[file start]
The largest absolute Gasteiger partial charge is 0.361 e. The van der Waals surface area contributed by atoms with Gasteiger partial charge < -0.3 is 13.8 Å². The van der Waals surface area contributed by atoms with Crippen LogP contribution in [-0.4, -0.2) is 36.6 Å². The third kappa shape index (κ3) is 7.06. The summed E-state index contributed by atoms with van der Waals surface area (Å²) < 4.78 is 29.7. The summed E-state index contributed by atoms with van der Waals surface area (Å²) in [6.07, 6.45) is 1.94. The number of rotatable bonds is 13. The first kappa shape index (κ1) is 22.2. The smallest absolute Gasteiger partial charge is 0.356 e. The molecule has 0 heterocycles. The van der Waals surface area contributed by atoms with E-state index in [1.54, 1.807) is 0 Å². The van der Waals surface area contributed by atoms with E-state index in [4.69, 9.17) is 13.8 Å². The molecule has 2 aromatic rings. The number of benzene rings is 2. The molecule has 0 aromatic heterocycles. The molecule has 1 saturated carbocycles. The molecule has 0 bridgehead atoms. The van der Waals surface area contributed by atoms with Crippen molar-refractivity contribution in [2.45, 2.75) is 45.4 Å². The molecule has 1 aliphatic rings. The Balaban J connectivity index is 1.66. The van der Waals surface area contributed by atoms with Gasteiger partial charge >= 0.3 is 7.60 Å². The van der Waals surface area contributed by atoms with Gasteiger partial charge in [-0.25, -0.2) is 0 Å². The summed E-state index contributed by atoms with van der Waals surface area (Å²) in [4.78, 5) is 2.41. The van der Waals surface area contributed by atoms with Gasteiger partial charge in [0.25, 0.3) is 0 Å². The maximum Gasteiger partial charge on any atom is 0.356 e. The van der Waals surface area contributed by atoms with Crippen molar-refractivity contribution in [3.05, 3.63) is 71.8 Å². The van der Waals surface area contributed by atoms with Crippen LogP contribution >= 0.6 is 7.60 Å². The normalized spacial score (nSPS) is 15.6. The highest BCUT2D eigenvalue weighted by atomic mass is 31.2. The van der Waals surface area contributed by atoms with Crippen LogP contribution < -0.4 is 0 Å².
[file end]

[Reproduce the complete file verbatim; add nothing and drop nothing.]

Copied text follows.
The largest absolute Gasteiger partial charge is 0.361 e. The van der Waals surface area contributed by atoms with Gasteiger partial charge < -0.3 is 13.8 Å². The van der Waals surface area contributed by atoms with Crippen LogP contribution in [-0.4, -0.2) is 36.6 Å². The third kappa shape index (κ3) is 7.06. The summed E-state index contributed by atoms with van der Waals surface area (Å²) < 4.78 is 29.7. The summed E-state index contributed by atoms with van der Waals surface area (Å²) in [6.07, 6.45) is 1.94. The number of rotatable bonds is 13. The first kappa shape index (κ1) is 22.2. The smallest absolute Gasteiger partial charge is 0.356 e. The molecule has 0 heterocycles. The van der Waals surface area contributed by atoms with E-state index in [1.54, 1.807) is 0 Å². The van der Waals surface area contributed by atoms with E-state index in [4.69, 9.17) is 13.8 Å². The molecule has 2 aromatic rings. The number of benzene rings is 2. The molecule has 0 aromatic heterocycles. The molecule has 1 saturated carbocycles. The molecule has 0 bridgehead atoms. The van der Waals surface area contributed by atoms with Crippen molar-refractivity contribution in [2.45, 2.75) is 45.4 Å². The molecule has 1 aliphatic rings. The Balaban J connectivity index is 1.66. The van der Waals surface area contributed by atoms with Gasteiger partial charge >= 0.3 is 7.60 Å². The van der Waals surface area contributed by atoms with Gasteiger partial charge in [-0.25, -0.2) is 0 Å². The summed E-state index contributed by atoms with van der Waals surface area (Å²) in [4.78, 5) is 2.41. The van der Waals surface area contributed by atoms with Gasteiger partial charge in [0.25, 0.3) is 0 Å². The maximum Gasteiger partial charge on any atom is 0.356 e. The van der Waals surface area contributed by atoms with Crippen molar-refractivity contribution in [3.05, 3.63) is 71.8 Å². The van der Waals surface area contributed by atoms with Crippen LogP contribution >= 0.6 is 7.60 Å². The normalized spacial score (nSPS) is 15.6. The highest BCUT2D eigenvalue weighted by atomic mass is 31.2. The van der Waals surface area contributed by atoms with Crippen LogP contribution < -0.4 is 0 Å².